During Pregnancy Stress Shortens Baby’s Life. Scientists from the University of California at Irvine have proven a direct relationship between pregnant stress and the life expectancy of an unborn child.
Stress during pregnancy affects the chromosomes of the embryo, which regulates the aging process of cells.
The study group consisted of 25-year-old volunteers of both sexes, whose mothers experienced severe stress during pregnancy: they lost a close relative or spouse, had a serious car accident – in a word, they were in a traumatic situation for the psyche. It turned out that the blood composition of the children of these mothers is somewhat different from the blood composition of adults born to mothers whose pregnancy proceeded in a calm environment.
The study of white blood cells (leukocytes) of volunteers showed that their biological age was 3.5 years (for women 5 years) higher than the age of volunteer cells from the control group that were born as a result of an unclouded pregnancy.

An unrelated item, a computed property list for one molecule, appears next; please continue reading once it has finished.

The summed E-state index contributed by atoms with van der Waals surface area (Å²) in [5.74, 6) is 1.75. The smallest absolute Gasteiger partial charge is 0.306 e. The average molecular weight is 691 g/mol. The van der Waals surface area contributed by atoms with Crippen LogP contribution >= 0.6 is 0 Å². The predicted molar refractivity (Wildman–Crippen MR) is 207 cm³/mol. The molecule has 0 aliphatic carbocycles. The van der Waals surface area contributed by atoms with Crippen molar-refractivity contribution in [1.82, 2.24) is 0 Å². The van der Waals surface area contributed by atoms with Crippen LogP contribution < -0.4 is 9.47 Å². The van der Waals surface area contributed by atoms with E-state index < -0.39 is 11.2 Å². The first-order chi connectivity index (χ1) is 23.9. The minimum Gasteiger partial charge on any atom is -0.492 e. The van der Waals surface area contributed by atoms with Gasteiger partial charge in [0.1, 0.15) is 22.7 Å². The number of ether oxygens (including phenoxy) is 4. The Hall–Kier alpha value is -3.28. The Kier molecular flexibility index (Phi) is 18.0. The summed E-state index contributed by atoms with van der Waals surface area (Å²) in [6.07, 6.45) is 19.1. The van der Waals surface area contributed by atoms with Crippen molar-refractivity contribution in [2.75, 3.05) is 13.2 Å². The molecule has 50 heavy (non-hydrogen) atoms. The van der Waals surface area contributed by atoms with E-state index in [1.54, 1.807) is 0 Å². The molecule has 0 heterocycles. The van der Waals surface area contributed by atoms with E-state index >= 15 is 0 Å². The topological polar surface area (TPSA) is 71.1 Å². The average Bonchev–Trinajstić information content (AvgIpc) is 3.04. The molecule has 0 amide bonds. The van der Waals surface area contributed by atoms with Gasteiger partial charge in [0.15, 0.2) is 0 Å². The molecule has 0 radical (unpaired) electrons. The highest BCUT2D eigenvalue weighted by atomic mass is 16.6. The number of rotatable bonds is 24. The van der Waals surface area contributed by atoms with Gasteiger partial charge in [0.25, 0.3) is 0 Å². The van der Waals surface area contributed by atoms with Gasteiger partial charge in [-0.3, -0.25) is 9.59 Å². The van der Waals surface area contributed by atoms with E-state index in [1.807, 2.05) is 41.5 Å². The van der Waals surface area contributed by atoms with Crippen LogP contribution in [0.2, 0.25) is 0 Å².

Shortening of telomeres, repetitive DNA fragments protecting the ends of chromosomes, testified to premature aging. Telomeres provide chromosome stability and are a kind of “clock” that counts the number of divisions in a cell. The shorter the telomeres, the “older” the cell.
It was previously proven that pregnant stress negatively affects the metabolism, immune and endocrine systems, as well as the cognitive abilities of the child. But the effect of prenatal stress on cell aging has been proven for the first time.